From Stanford Medicine News Center:
Stem cells faulty in Duchenne muscular dystrophy, researchers find
In a mouse model of Duchenne muscular dystrophy, muscle stem cells express connective-tissue genes associated with fibrosis and muscle weakness, according to a new study.
Like human patients, mice with a form of Duchenne muscular dystrophy undergo progressive muscle degeneration and accumulate connective tissue as they age. Now, researchers at the Stanford University School of Medicine have found that the fault may lie at least partly in the stem cells that surround the muscle fibers.
They’ve found that during the course of the disease, the stem cells become less able to make new muscle and instead begin to express genes involved in the formation of connective tissue. Excess connective tissue — a condition called fibrosis — can accumulate in many organs, including the lungs, liver and heart, in many different disorders. In the skeletal muscles of people with muscular dystrophy, the fibrotic tissue impairs the function of the muscle fibers and leads to increasing weakness and stiffness, which are hallmarks of the disease.
The researchers discovered that this abnormal change in stem cells could be inhibited in laboratory mice by giving the animals a drug that is already approved for use in humans. The drug works by blocking a signaling pathway involved in the development of fibrosis. Although much more research is needed, the scientists are hopeful that a similar approach may one day work in children with muscular dystrophy.
“These cells are losing their ability to produce muscle, and are beginning to look more like fibroblasts, which secrete connective tissue,” said Thomas Rando, MD, PhD, professor of neurology and neurological sciences. “It’s possible that if we could prevent this transition in the muscle stem cells, we could slow or ameliorate the fibrosis seen in muscular dystrophy in humans.”
A paper describing the researchers’ findings was published Dec. 17 in Science Translational Medicine. Rando, the paper’s senior author, is director of the Glenn Laboratories for the Biology of Aging and founding director of the Muscular Dystrophy Association Clinic at Stanford. Former postdoctoral scholar Stefano Biressi, PhD, is the lead author. Biressi is now at the Centre for Integrative Biology at the University of Trento in Italy.
A devastating disease
Duchenne muscular dystrophy is a devastating disease that affects about 1 in every 3,600 boys born in the United States. Patients usually experience severe, progressive muscle weakness that confines them to a wheelchair in early adolescence and eventually leads to paralysis. It’s caused by mutations in the dystrophin gene, which encodes the dystrophin protein. The dystrophin protein serves to connect muscle fibers to the surrounding external matrix. This connection stabilizes the fibers, enhancing their strength and preventing injury. Sufferers are nearly always boys because the dystrophin gene is located on the X chromosome. (Girls would need to inherit two faulty copies, which is unlikely because male carriers often die in early adulthood.)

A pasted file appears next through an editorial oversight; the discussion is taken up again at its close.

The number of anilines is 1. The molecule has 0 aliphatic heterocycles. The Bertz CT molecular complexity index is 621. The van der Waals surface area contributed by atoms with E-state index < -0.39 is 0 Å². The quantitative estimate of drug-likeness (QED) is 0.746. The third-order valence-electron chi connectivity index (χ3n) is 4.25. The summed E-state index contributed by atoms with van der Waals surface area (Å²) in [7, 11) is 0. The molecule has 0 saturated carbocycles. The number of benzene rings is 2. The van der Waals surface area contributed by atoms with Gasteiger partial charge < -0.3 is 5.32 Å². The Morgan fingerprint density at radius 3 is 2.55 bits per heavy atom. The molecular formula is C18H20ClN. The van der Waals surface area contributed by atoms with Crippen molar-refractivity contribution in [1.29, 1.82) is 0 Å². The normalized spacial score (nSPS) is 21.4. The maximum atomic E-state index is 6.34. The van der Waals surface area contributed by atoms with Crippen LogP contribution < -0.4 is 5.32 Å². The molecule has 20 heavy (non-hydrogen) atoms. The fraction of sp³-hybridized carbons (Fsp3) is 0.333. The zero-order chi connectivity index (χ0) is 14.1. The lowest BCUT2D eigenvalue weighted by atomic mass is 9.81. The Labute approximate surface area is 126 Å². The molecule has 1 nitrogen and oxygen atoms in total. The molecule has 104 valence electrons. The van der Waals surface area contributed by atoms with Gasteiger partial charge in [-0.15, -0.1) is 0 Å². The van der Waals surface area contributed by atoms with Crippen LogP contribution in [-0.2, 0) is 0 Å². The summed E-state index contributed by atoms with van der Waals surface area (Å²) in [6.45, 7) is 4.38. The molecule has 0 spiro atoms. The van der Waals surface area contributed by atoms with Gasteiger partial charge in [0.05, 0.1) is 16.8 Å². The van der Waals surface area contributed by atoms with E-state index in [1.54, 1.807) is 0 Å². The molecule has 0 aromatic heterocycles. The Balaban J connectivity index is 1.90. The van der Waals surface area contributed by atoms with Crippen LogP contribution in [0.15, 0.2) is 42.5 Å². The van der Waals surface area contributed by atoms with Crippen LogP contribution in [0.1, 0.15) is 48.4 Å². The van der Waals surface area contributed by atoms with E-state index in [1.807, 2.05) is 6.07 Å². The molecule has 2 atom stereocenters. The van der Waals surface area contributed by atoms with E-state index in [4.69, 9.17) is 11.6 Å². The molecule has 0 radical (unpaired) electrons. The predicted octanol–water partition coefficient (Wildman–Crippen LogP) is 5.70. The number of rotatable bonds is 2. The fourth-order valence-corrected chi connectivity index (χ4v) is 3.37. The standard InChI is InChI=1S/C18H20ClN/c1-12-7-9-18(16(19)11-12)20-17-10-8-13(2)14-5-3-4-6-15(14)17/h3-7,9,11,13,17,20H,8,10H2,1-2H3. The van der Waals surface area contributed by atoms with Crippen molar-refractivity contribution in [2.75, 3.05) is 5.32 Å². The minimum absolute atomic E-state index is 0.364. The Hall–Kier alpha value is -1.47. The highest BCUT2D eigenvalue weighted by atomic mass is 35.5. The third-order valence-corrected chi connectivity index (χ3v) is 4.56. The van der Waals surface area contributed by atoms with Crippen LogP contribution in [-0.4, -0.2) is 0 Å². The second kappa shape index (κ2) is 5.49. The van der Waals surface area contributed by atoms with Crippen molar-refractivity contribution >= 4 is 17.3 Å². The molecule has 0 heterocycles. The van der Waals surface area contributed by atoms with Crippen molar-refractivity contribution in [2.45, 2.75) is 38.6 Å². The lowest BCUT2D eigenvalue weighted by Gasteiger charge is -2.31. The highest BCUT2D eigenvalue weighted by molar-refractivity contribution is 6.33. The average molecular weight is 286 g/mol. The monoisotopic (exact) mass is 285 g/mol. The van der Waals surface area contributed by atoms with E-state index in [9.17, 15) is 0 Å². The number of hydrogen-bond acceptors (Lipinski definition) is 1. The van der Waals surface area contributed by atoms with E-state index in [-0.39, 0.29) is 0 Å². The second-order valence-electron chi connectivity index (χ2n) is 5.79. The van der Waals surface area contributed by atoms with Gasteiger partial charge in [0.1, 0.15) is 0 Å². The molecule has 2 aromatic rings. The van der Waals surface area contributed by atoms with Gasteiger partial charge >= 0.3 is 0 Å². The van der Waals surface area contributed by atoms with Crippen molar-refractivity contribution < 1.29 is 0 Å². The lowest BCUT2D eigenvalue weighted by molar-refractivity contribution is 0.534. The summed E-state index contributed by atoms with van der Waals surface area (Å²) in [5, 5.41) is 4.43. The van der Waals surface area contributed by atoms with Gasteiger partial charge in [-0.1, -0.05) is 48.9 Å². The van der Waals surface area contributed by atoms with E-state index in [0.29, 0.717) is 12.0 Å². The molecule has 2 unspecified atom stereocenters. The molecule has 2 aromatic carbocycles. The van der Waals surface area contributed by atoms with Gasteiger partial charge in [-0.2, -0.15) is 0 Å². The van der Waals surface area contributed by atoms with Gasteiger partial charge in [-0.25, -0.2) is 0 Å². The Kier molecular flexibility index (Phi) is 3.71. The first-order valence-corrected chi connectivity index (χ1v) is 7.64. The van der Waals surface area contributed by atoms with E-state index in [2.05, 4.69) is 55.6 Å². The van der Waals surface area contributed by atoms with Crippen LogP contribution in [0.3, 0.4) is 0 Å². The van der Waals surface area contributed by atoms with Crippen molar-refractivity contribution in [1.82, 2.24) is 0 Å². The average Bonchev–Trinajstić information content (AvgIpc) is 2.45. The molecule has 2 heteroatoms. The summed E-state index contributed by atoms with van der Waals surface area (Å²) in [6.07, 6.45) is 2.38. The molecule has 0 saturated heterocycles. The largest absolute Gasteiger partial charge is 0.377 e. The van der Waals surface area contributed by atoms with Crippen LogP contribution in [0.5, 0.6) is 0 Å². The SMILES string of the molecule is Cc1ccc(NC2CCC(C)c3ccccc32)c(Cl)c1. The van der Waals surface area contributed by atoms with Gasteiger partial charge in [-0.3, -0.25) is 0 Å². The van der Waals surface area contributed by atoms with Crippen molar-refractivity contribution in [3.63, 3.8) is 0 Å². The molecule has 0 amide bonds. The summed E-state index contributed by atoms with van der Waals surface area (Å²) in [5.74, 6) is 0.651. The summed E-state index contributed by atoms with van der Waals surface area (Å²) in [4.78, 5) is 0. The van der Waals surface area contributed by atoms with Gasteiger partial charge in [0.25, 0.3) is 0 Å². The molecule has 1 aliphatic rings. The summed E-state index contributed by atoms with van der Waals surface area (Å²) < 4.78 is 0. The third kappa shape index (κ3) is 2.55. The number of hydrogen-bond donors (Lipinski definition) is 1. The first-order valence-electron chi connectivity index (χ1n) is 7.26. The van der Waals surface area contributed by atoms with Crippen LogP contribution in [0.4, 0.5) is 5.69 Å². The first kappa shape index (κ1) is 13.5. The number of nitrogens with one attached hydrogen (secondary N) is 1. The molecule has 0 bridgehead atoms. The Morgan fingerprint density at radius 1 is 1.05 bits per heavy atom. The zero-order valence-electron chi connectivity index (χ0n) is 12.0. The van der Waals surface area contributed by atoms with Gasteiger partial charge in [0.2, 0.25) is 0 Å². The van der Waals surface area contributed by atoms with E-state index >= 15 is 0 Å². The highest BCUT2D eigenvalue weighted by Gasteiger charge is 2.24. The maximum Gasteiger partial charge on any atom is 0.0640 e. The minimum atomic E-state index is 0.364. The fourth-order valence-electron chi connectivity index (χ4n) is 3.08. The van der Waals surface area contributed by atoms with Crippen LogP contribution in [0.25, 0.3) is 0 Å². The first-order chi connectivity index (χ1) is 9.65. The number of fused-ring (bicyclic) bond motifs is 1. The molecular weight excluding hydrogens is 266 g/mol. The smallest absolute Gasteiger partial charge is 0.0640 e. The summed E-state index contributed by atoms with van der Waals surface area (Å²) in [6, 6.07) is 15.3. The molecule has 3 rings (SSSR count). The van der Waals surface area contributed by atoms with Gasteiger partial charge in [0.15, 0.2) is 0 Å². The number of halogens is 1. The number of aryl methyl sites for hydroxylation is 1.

It’s possible that if we could prevent this transition in the muscle stem cells, we could slow or ameliorate the fibrosis seen in muscular dystrophy in humans.
Under normal conditions, muscle stem cells respond to muscle damage by dividing into cells, one of which becomes new muscle, while the other remains a stem cell. However, in the mice missing the dystrophin gene, the muscle stem cells slowly assume a different fate. They begin to resemble fibroblasts instead of muscle-making machines.
To conduct the research, Biressi and Rando used a strain of laboratory mice in which the muscle stem cells were engineered to glow with a fluorescent light when treated with a drug called tamoxifen. They then bred the mice with another strain in which the dystrophin gene is mutated, and followed the fate of the cells over time.
The researchers found that the expression of myogenic genes, which are associated with the regeneration of muscle in response to injury, was nearly completely lacking in many of the muscle stem cells in the mice after just 11 months, while the expression of fibrotic genes had increased compared with that of control animals. The cells from the dystrophic animals were also oddly located: Rather than being nestled next to the muscle fibers, they had begun to move away into the spaces between tissues.